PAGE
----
The requirements of the Temporary Foreign Worker Program (TFWP) in Canada have once again changed. Employers must be aware of the new requirements of the TFWP, the importance of compliance, and the more serious consequences of failing to do so.
These revisions are the latest reforms arising from the aftermath of public scandals involving alleged mistreatment of foreign nationals working in Canada. These revisions:
– impose new conditions on employers;
– provide Employment and Social Development Canada (ESDC) with the authority to conduct random inspections without search warrants, and
– allow ESDC to suspend, revoke or refuse to process an employer’s Labour Market Opinion (LMO) for public policy considerations.
In addition to providing increased protections for foreign workers, the reforms also seek to encourage employers to hire Canadians in preference to foreign workers where possible.
Employers’ new duties
The new duties imposed on employers arise from changes made to the Immigration and Refugee Protection Regulations and new Ministerial Instructions issued by ESDC, both of which came into effect on December 31, 2013.
These duties include a new requirement to retain any document which relates to the employer’s compliance with the terms of the TFWP for a period of six years beginning on the day the work permit is issued to the foreign worker, and to prove the information in the document was accurate.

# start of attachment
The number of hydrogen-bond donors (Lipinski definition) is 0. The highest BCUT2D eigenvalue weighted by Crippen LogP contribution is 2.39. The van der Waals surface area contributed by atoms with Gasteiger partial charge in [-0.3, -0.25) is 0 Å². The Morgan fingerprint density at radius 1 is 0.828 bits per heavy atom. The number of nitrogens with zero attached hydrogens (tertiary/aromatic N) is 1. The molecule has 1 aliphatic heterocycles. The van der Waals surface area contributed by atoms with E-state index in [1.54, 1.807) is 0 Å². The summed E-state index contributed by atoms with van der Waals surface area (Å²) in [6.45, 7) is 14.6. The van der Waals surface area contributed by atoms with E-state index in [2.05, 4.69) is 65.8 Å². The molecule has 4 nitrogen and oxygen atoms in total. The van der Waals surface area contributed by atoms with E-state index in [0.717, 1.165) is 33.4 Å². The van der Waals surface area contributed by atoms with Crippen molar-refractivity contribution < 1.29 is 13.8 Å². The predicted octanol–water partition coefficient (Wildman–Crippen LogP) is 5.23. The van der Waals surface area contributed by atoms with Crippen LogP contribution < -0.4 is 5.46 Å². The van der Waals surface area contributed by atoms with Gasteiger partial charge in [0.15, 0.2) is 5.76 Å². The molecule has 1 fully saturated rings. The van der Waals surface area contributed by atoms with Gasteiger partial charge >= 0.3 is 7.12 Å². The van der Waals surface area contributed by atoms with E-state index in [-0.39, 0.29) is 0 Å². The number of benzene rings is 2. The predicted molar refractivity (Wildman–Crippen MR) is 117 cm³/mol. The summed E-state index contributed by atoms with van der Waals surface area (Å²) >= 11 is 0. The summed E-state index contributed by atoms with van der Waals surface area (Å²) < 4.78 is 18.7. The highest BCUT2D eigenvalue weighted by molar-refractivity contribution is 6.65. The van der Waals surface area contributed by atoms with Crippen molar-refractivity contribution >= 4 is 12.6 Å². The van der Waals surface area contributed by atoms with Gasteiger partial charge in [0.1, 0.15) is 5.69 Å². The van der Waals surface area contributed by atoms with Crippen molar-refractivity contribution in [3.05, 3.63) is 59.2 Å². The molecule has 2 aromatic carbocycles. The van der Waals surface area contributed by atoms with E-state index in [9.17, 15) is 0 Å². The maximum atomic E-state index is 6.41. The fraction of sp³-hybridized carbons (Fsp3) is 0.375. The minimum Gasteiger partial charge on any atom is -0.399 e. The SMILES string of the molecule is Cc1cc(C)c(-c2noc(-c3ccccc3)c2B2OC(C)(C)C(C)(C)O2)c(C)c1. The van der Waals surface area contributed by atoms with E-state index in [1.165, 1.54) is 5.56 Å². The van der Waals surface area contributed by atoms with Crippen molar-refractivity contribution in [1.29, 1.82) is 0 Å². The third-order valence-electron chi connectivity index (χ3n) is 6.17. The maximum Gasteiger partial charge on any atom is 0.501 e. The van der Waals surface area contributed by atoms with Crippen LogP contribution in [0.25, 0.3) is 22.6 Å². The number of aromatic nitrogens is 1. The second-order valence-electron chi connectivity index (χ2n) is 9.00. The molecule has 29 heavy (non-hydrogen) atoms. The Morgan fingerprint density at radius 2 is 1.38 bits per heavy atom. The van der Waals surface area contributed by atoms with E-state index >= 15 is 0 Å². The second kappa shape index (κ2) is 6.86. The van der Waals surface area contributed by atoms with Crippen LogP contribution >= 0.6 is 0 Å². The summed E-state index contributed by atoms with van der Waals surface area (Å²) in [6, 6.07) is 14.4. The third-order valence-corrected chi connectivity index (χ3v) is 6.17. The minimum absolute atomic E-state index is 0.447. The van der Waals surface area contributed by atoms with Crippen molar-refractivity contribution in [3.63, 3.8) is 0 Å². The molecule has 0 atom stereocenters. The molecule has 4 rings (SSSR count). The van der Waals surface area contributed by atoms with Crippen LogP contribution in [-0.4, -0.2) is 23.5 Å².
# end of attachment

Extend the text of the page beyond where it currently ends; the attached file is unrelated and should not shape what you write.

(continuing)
Employers must now also make reasonable efforts to provide a workplace free of abuse – something which employers ought to be doing in any event under occupational health and safety and human rights laws – and must hire or train, or make reasonable efforts to hire or train Canadians or permanent residents.
LMO applications will also include modified questions and additional attestations.
Inspections and penalties
Perhaps the most controversial aspect of the reforms is that ESDC will now be able to conduct random warrantless inspections for a period of six years after the day the work permit was issued to the foreign worker. During an inspection, the inspector will be able to interview both the foreign worker and other employees of the employer.
While some have praised the ability to conduct warrantless inspections as a way to reduce the risk of foreign workers being taken advantage of, many are concerned with the vagueness surrounding what would prompt a warrantless investigation. According to Citizenship and Immigration Canada (CIC), a workplace inspection may be conducted if “there is reason to suspect” an employer is not complying with the TFWP. However, what exactly will constitute a “reason to suspect” is unclear.
If an inspector concludes an employer was non-compliant, the employer may be deemed ineligible to hire foreign workers for at least two years, have its name, address and period of ineligibility published on a public ban list, be issued negative LMO’s on any pending LMO applications, and have previously issued LMO’s revoked.